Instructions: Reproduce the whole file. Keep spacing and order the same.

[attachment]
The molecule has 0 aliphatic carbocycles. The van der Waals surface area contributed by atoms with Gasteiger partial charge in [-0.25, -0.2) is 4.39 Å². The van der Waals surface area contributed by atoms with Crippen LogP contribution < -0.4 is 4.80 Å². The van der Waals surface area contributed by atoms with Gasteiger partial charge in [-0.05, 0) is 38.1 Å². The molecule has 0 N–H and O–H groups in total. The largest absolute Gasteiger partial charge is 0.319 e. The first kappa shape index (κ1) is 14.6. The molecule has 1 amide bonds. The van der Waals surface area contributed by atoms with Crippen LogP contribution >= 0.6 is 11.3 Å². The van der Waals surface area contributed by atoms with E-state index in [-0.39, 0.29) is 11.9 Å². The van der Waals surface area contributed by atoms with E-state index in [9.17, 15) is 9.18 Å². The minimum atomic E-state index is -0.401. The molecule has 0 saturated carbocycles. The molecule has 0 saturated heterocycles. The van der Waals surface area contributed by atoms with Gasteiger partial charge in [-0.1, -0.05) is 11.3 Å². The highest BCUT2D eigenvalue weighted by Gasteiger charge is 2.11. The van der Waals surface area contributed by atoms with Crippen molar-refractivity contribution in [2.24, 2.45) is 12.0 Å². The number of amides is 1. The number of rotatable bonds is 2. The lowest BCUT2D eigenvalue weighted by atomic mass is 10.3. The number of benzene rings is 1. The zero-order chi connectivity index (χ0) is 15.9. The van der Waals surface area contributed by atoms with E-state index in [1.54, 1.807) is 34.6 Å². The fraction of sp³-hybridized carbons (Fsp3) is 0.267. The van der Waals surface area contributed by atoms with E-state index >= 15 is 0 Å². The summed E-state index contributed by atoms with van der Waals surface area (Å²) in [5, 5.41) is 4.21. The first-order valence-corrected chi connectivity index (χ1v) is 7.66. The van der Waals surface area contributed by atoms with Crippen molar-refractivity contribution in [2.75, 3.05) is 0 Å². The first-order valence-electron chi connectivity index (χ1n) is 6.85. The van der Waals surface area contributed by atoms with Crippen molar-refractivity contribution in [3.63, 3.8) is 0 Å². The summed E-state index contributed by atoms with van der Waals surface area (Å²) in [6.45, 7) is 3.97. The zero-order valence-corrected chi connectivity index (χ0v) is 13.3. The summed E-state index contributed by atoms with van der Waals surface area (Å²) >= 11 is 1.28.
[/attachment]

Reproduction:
The molecule has 0 aliphatic carbocycles. The van der Waals surface area contributed by atoms with Gasteiger partial charge in [-0.25, -0.2) is 4.39 Å². The van der Waals surface area contributed by atoms with Crippen LogP contribution < -0.4 is 4.80 Å². The van der Waals surface area contributed by atoms with Gasteiger partial charge in [-0.05, 0) is 38.1 Å². The molecule has 0 N–H and O–H groups in total. The largest absolute Gasteiger partial charge is 0.319 e. The first kappa shape index (κ1) is 14.6. The molecule has 1 amide bonds. The van der Waals surface area contributed by atoms with Crippen LogP contribution >= 0.6 is 11.3 Å². The van der Waals surface area contributed by atoms with E-state index in [-0.39, 0.29) is 11.9 Å². The van der Waals surface area contributed by atoms with E-state index in [9.17, 15) is 9.18 Å². The minimum atomic E-state index is -0.401. The molecule has 0 saturated carbocycles. The molecule has 0 saturated heterocycles. The van der Waals surface area contributed by atoms with Gasteiger partial charge in [-0.1, -0.05) is 11.3 Å². The highest BCUT2D eigenvalue weighted by Gasteiger charge is 2.11. The van der Waals surface area contributed by atoms with Crippen molar-refractivity contribution in [2.24, 2.45) is 12.0 Å². The number of amides is 1. The number of rotatable bonds is 2. The lowest BCUT2D eigenvalue weighted by atomic mass is 10.3. The number of benzene rings is 1. The zero-order chi connectivity index (χ0) is 15.9. The van der Waals surface area contributed by atoms with E-state index in [1.54, 1.807) is 34.6 Å². The fraction of sp³-hybridized carbons (Fsp3) is 0.267. The van der Waals surface area contributed by atoms with E-state index >= 15 is 0 Å². The summed E-state index contributed by atoms with van der Waals surface area (Å²) in [5, 5.41) is 4.21. The first-order valence-corrected chi connectivity index (χ1v) is 7.66. The van der Waals surface area contributed by atoms with Crippen molar-refractivity contribution in [2.75, 3.05) is 0 Å². The first-order valence-electron chi connectivity index (χ1n) is 6.85. The van der Waals surface area contributed by atoms with Crippen molar-refractivity contribution in [3.63, 3.8) is 0 Å². The summed E-state index contributed by atoms with van der Waals surface area (Å²) in [6.45, 7) is 3.97. The zero-order valence-corrected chi connectivity index (χ0v) is 13.3. The summed E-state index contributed by atoms with van der Waals surface area (Å²) >= 11 is 1.28.